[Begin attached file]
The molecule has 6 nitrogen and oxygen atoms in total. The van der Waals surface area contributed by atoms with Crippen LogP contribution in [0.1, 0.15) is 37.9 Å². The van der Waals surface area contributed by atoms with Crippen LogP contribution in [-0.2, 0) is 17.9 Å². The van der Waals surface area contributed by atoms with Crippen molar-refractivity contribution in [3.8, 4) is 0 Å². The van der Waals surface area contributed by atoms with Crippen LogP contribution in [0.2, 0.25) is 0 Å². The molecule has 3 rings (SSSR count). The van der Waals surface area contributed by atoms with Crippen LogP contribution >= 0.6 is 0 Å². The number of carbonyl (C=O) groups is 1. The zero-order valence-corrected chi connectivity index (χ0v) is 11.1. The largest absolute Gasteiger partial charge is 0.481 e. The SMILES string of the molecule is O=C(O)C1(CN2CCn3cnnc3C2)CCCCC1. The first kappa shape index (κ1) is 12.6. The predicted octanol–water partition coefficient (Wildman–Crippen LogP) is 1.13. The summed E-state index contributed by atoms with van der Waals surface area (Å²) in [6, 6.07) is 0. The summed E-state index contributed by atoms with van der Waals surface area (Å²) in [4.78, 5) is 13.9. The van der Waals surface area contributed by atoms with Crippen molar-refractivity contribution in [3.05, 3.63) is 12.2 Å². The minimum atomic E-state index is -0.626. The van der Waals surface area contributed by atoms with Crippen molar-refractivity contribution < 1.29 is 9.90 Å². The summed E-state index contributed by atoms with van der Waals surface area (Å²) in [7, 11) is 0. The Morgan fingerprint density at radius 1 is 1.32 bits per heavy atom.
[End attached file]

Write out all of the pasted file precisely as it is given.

The molecule has 6 nitrogen and oxygen atoms in total. The van der Waals surface area contributed by atoms with Crippen LogP contribution in [0.1, 0.15) is 37.9 Å². The van der Waals surface area contributed by atoms with Crippen LogP contribution in [-0.2, 0) is 17.9 Å². The van der Waals surface area contributed by atoms with Crippen molar-refractivity contribution in [3.8, 4) is 0 Å². The van der Waals surface area contributed by atoms with Crippen LogP contribution in [0.2, 0.25) is 0 Å². The molecule has 3 rings (SSSR count). The van der Waals surface area contributed by atoms with Crippen LogP contribution >= 0.6 is 0 Å². The number of carbonyl (C=O) groups is 1. The zero-order valence-corrected chi connectivity index (χ0v) is 11.1. The largest absolute Gasteiger partial charge is 0.481 e. The SMILES string of the molecule is O=C(O)C1(CN2CCn3cnnc3C2)CCCCC1. The first kappa shape index (κ1) is 12.6. The predicted octanol–water partition coefficient (Wildman–Crippen LogP) is 1.13. The summed E-state index contributed by atoms with van der Waals surface area (Å²) in [6, 6.07) is 0. The summed E-state index contributed by atoms with van der Waals surface area (Å²) in [4.78, 5) is 13.9. The van der Waals surface area contributed by atoms with Crippen molar-refractivity contribution in [3.05, 3.63) is 12.2 Å². The minimum atomic E-state index is -0.626. The van der Waals surface area contributed by atoms with Crippen molar-refractivity contribution < 1.29 is 9.90 Å². The summed E-state index contributed by atoms with van der Waals surface area (Å²) in [7, 11) is 0. The Morgan fingerprint density at radius 1 is 1.32 bits per heavy atom.